Recall Total Info. Mmgt., Inc. v. Fed. Ins. Co.

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Justia Opinion Summary

Recall Total Information Management, Inc. (Recall) contracted with IBM to transport and store computer tapes containing personal information of IBM employees. Recall subcontracted with Executive Logistics Services, LLC (Ex Log) to provide transportation services for the tapes. In connection with the agreements, Federal Insurance Company (Federal) issued a commercial general liability policy and Scottsdale Insurance Company (Scottsdale) issued an umbrella liability policy to Ex Log. Both policies named Recall as an additional insured. When Ex Log lost the computer tapes, IBM spent large sums providing identity theft services. In informal negotiations, IBM sought reimbursement of those sums from Recall and Ex Log (together, Plaintiffs). Defendants - Federal and Scottsdale - refused to participate in the negotiations or to provide coverage to Plaintiffs under the policies. Plaintiffs commenced this action alleging breach of the insurance contracts. The trial court rendered summary judgment in favor of Defendants. The Appellate Court affirmed. The Supreme Court affirmed, holding that the Appellate Court did not err in concluding that (1) Defendants did not waive coverage defenses by breaching their duty to defend Plaintiffs in settlement negotiations; and (2) the policy provisions at issue did not afford coverage for claims made against Plaintiffs by a third party.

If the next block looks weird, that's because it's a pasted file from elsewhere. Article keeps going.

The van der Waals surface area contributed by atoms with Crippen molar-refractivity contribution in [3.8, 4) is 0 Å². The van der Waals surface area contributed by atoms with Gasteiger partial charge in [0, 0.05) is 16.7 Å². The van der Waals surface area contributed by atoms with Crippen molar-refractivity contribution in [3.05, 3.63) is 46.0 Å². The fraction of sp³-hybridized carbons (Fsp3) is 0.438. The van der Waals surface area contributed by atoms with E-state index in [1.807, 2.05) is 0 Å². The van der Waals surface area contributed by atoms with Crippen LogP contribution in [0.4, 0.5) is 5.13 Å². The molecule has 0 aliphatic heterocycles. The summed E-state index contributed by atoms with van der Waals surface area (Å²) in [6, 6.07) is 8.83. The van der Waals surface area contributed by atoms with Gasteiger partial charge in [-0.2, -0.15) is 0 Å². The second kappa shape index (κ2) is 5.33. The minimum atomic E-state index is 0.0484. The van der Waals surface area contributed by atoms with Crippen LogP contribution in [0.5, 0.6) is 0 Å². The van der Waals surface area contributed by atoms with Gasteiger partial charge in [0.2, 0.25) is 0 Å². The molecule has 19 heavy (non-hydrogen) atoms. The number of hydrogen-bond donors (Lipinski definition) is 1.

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****************************************************** The ‘‘officially released’’ date that appears near the beginning of each opinion is the date the opinion will be published in the Connecticut Law Journal or the date it was released as a slip opinion. The operative date for the beginning of all time periods for filing postopinion motions and petitions for certification is the ‘‘officially released’’ date appearing in the opinion. In no event will any such motions be accepted before the ‘‘officially released’’ date. All opinions are subject to modification and technical correction prior to official publication in the Connecticut Reports and Connecticut Appellate Reports. In the event of discrepancies between the electronic version of an opinion and the print version appearing in the Connecticut Law Journal and subsequently in the Connecticut Reports or Connecticut Appellate Reports, the latest print version is to be considered authoritative. The syllabus and procedural history accompanying the opinion as it appears on the Commission on Official Legal Publications Electronic Bulletin Board Service and in the Connecticut Law Journal and bound volumes of official reports are copyrighted by the Secretary of the State, State of Connecticut, and may not be reproduced and distributed without the express written permission of the Commission on Official Legal Publications, Judicial Branch, State of Connecticut. ****************************************************** RECALL TOTAL INFORMATION MANAGEMENT, INC., ET AL. v. FEDERAL INSURANCE COMPANY ET AL. (SC 19291) Rogers, C. J., and Palmer, Zarella, Eveleigh, McDonald, Espinosa and Robinson, Js. Argued April 27—officially released May 26, 2015 Edmund M. Kneisel, pro hac vice, with whom were Lawrence G. Rosenthal and Matthew T. Wax-Krell, for the appellants (plaintiffs). Melicent B. Thompson, with whom, on the brief, was Eric S. Lankton, for the appellee (named defendant). Robert D. Laurie, with whom, on the brief, was Elizabeth F. Ahlstrand, for the appellee (defendant Scottsdale Insurance Company). Heather Spaide, William Passanante, Joshua Gold and Amy Bach filed a brief for United Policyholders as amicus curiae. Jeffrey J. Vita and Gregory D. Podolak filed a brief for Professional Records and Information Services Management International, Inc., as amicus curiae. Laura A. Foggan, pro hac vice, Edward R. Brown and Todd A. Bromberg filed a brief for American Insurance Association et al. as amici curiae. Opinion PER CURIAM. This case concerns the scope of coverage afforded by personal injury clauses in two liability insurance policies and whether, pursuant to those policies, the insurers had a duty to defend the insured parties in settlement negotiations. The plaintiffs, Recall Total Information Management, Inc. (Recall), and Executive Logistics Services, LLC (Ex Log), appeal from the judgment of the Appellate Court affirming the trial court’s summary judgment rendered in favor of the defendants, Federal Insurance Company (Federal) and Scottsdale Insurance Company (Scottsdale).1 Recall Total Information Management, Inc. v. Federal Ins. Co., 147 Conn. App. 450, 465, 83 A.3d 664 (2014). The plaintiffs claim that the Appellate Court improperly concluded that: (1) the defendants did not waive coverage defenses by breaching their duty to defend the plaintiffs in settlement negotiations; and (2) the policy provisions at issue did not afford coverage for claims made against the plaintiffs by a third party. We disagree and, accordingly, affirm the judgment of the Appellate Court. Recall contracted with International Business Machines (IBM) to transport and store computer tapes containing personal information of current and former IBM employees. Recall subsequently subcontracted with Ex Log to provide transportation services for the tapes. In connection with these agreements, Federal and Scottsdale issued, respectively, a commercial general liability policy and an umbrella liability policy to Ex Log, both of which policies named Recall as an additional insured. Ex Log lost the computer tapes when they fell from Ex Log’s truck onto the roadside and were retrieved by an unknown individual. There is no evidence that anyone ever accessed the information on the tapes or that their loss caused injury to any IBM employee, but IBM spent significant sums providing identity theft services and, in informal negotiations, sought reimbursement of those sums from Recall and, by extension, Ex Log. The defendants were notified of the loss of the computer tapes and the settlement negotiations but declined to participate in those negotiations or to provide coverage to the plaintiffs under the policies. Thereafter, the plaintiffs commenced the present action against the defendants alleging, inter alia, breach of the insurance contracts. The plaintiffs alleged that the loss of the computer tapes constituted a ‘‘personal injury,’’ which was defined by the policies in relevant part as an ‘‘injury . . . caused by an offense of . . . electronic, oral, written or other publication of material that . . . violates a person’s right of privacy . . . .’’2 The defendants filed separate motions for summary judgment with respect to the breach of contract count on the basis that, as a matter of law, they had no duty to defend the plaintiffs in the settlement negotiations and the plaintiffs’ loss was not covered by the policies. The trial court granted the defendants’ motions for summary judgment after concluding that the defendants had not waived coverage defenses by failing to defend the plaintiffs and that the plaintiffs’ losses were not within the scope of the personal injury clauses of the policies. The plaintiffs’ appeal to the Appellate Court followed. The Appellate Court affirmed the trial court’s rendering of summary judgment in favor of the defendants. Recall Total Information Management, Inc. v. Federal Ins. Co., supra, 147 Conn. App. 465. The Appellate Court first concluded that there was no breach of the duty to defend that would preclude the defendants from raising coverage defenses because the settlement negotiations involving the plaintiffs and IBM did not constitute a ‘‘[s]uit’’ or ‘‘other dispute resolution proceeding,’’ which, pursuant to the policies, would have triggered a duty to defend. Id., 460–61. The Appellate Court then concluded that the loss of the computer tapes did not constitute a ‘‘personal injury’’ as defined by the policies because there had been no ‘‘publication’’ of the information stored on the tapes resulting in a violation of a person’s right to privacy. Id., 462–65. We thereafter granted the plaintiffs’ petition for certification to appeal from the judgment of the Appellate Court, limited to the following issue: ‘‘Did the Appellate Court properly affirm the trial court’s summary judgment rendered in favor of the defendants?’’ Recall Total Information Management, Inc. v. Federal Ins. Co., 311 Conn. 925, 86 A.3d 469 (2014). Our examination of the record and briefs and our consideration of the arguments of the parties persuade us that the judgment of the Appellate Court should be affirmed. Because the Appellate Court’s well reasoned opinion fully addresses the certified issue, it would serve no purpose for us to repeat the discussion contained therein. We therefore adopt the Appellate Court’s opinion as the proper statement of the issue and the applicable law concerning that issue. See Citizens Against Overhead Power Line Construction v. Connecticut Siting Council, 311 Conn. 259, 262, 86 A.3d 463 (2014). We are compelled to make one observation regarding the Appellate Court’s opinion. In reciting the applicable standard of review when a trial court’s decision to grant a motion for summary judgment is challenged on appeal, the Appellate Court correctly stated that such review is plenary. Recall Total Information Management, Inc. v. Federal Ins. Co., supra, 147 Conn. App. 457. The Appellate Court, however, also stated that, ‘‘[o]n appeal . . . the burden is on the . . . party [opposing summary judgment] to demonstrate that the trial court’s decision to grant the movant’s summary judgment [motion] was clearly erroneous.’’ (Emphasis added; internal quotation marks omitted.) Id.3 We hereby disavow this latter statement as an inaccurate description of the law governing appellate review of summary judgment dispositions. We nevertheless emphasize that it is clear from our careful review of the Appellate Court’s decision that it did not actually apply this improper standard when reviewing the trial court’s decision but, rather, properly engaged in plenary review. The judgment of the Appellate Court is affirmed. 1 Sinclair Risk and Financial Services, LLP, also was named as a defendant in the trial court, but was not a party to the appeal in the Appellate Court and is not involved in this appeal. References herein to the defendants are to Federal and Scottsdale. 2 The Federal and Scottsdale policies used similar, nearly identical language. For purposes of this opinion, we quote the relevant language from the policy issued by Federal. 3 The quoted language originates from an earlier Appellate Court opinion; see Norse Systems, Inc. v. Tingley Systems, Inc., 49 Conn. App. 582, 591, 715 A.2d 807 (1998); and has been repeated in other Appellate Court opinions, although, for the most part, not recently. The language has always been accompanied by the correct standard of review, however, and there is no indication that the incorrect statement of law affected the disposition of any appeal.